Although the hospital pharmacy had taken over the production of trientine this drug needed to be put on an official basis with production by a pharmaceutical company. None, however, were interested. A letter to the British Medical Journal aroused some interest but no positive result. In 1976 I convened a conference in Cambridge to which all interested groups were invited to discuss this problem. An unexpected result was that the Department of Health agreed to take out a product license and that the Government Chemist would test the final product for purity if a manufacturer could be found. A small chemical firm Cambrian Chemicals undertook the manufacturer and Rupert Purchase, their principal chemist worked out a large scale method for production. However It took several more years of correspondence with the Department of Health to overcome the bureaucratic baffles and to obtain the necessary product license. This was achieved successfully in 1985, shortly before a similar license was issued in the United States.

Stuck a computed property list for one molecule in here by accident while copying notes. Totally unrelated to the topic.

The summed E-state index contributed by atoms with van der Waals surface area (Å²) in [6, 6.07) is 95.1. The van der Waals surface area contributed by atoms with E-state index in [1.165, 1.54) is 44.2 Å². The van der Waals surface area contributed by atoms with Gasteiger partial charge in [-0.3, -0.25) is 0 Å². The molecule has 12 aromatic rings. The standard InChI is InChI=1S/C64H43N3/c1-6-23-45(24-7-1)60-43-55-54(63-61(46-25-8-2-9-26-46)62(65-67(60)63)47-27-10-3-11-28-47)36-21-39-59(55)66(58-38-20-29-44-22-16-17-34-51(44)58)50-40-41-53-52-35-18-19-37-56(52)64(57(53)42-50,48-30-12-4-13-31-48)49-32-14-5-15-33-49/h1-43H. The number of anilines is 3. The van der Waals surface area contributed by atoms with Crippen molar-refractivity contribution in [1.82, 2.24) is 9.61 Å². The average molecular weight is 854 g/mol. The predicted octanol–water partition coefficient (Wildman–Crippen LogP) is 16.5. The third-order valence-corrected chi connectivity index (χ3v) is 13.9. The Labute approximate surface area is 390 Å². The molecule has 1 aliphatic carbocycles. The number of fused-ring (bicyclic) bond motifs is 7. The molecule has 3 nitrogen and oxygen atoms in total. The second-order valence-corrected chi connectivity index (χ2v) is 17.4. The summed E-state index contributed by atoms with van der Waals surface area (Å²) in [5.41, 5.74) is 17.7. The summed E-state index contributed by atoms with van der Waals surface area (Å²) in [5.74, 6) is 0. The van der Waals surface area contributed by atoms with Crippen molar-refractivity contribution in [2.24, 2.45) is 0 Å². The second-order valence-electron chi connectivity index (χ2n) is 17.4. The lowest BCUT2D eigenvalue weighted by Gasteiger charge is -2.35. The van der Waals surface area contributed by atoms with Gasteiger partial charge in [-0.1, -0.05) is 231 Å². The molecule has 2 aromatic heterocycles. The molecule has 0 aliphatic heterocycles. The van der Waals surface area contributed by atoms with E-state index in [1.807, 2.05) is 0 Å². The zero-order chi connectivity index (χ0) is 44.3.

Basic work had continued during this time. This included studies with radiolabelled penicillamine to determine its rate of absorption from the gut, distribution in the body and rate of excretion in the urine. Later similar studies were conducted with radiolabellesd trientine. One problem remained, and still remains unsolved. Why does a small percentage of patients fail to respond to any of the currently available lines of treatment. Can it be due to a particularly unfavourable gene mutation?